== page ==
A new generation of pollutant monitors: blog written by sixth form student Reuben Harris
13 August 2018
In this blog sixth form student Reuben Harris writes about his work experience at UCL ISH where he has been helping to create a new generation of pollutant monitors.
My name is Reuben Harris and I am currently a student studying in sixth form, aspiring to go to University to study engineering next year. I have been sent from the Nuffield foundation who find STEM placements for students interested in studying in STEM fields.
This week I have been designing and printing in 3D pollutant monitors for particulate matter. I was delighted to have the opportunity to work with Dr Josep Grau-Bove at the sustainable heritage lab and to be part of the creation of this new device.
Particulate matter is an important environmental problem; it is the sum of all solid and liquid particles suspended in air, many of which are hazardous. This complex mixture includes both organic and inorganic particles, such as dust, pollen, soot, smoke, and liquid droplets. Particulate matter continues to be a problem as it is formed when fuel is burnt (from a car for example). These particles can be transported through wind and are constantly around us. Particulate matter can have very negative effects on health, such as heart or lung disease, heart attacks, irregular heartbeat, asthma, decreased lung function, and many more. It is also a concern for museums because it deposits on valuable surfaces such as paintings, which obviously are worth a lot.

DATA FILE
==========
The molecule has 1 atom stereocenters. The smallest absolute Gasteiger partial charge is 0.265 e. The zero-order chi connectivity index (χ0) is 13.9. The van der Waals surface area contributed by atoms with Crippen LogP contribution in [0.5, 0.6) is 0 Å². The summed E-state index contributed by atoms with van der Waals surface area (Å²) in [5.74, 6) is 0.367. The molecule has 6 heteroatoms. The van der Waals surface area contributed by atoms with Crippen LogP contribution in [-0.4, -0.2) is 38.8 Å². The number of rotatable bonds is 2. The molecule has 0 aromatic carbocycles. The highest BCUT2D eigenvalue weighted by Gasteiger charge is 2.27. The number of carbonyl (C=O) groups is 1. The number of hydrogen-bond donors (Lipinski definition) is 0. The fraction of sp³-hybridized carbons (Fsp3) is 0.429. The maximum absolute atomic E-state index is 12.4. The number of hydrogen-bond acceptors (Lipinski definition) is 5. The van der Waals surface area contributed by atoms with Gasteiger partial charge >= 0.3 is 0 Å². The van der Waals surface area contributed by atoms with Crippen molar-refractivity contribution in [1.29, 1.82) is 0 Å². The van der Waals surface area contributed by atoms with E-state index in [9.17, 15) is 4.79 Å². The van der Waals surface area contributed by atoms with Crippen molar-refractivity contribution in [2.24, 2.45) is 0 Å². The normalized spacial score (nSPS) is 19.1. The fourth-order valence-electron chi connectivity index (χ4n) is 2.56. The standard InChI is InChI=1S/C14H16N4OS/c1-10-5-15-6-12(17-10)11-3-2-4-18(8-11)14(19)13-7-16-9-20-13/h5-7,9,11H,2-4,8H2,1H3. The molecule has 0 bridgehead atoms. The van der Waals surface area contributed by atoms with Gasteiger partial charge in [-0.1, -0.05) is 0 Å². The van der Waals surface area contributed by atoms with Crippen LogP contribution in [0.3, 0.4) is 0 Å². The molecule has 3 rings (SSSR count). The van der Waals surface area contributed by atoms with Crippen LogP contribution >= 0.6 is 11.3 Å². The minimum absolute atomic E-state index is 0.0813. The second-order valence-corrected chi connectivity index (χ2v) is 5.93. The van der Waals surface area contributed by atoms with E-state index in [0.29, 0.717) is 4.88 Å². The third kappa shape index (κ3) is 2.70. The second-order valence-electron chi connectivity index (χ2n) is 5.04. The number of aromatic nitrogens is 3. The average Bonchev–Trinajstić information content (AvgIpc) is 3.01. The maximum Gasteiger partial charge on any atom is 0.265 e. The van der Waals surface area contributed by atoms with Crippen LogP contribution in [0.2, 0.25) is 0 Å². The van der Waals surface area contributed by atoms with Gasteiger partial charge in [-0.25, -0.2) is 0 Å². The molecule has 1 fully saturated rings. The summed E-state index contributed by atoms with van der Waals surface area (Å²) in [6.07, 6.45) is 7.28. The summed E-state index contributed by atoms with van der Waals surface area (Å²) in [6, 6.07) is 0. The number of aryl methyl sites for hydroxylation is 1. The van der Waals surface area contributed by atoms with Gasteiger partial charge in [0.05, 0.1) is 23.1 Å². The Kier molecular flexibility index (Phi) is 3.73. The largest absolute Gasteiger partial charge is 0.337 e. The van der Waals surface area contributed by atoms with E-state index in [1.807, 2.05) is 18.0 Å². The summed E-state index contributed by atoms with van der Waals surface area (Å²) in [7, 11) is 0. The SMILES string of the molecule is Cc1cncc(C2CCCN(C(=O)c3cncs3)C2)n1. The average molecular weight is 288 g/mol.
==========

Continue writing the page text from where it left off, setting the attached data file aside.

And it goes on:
I have spent the last couple of weeks learning how to design in 3D for printing using CAD software called Google SketchUp. Using Google SketchUp, I have been able to design the prototypes for the pollutant monitors. I have also learnt how to use a MakerBot 3D printer, to print the pollutant monitors. Over the next couple of weeks, I will be testing the prototypes in different areas with different levels of pollution, making any improvements to the device where necessary.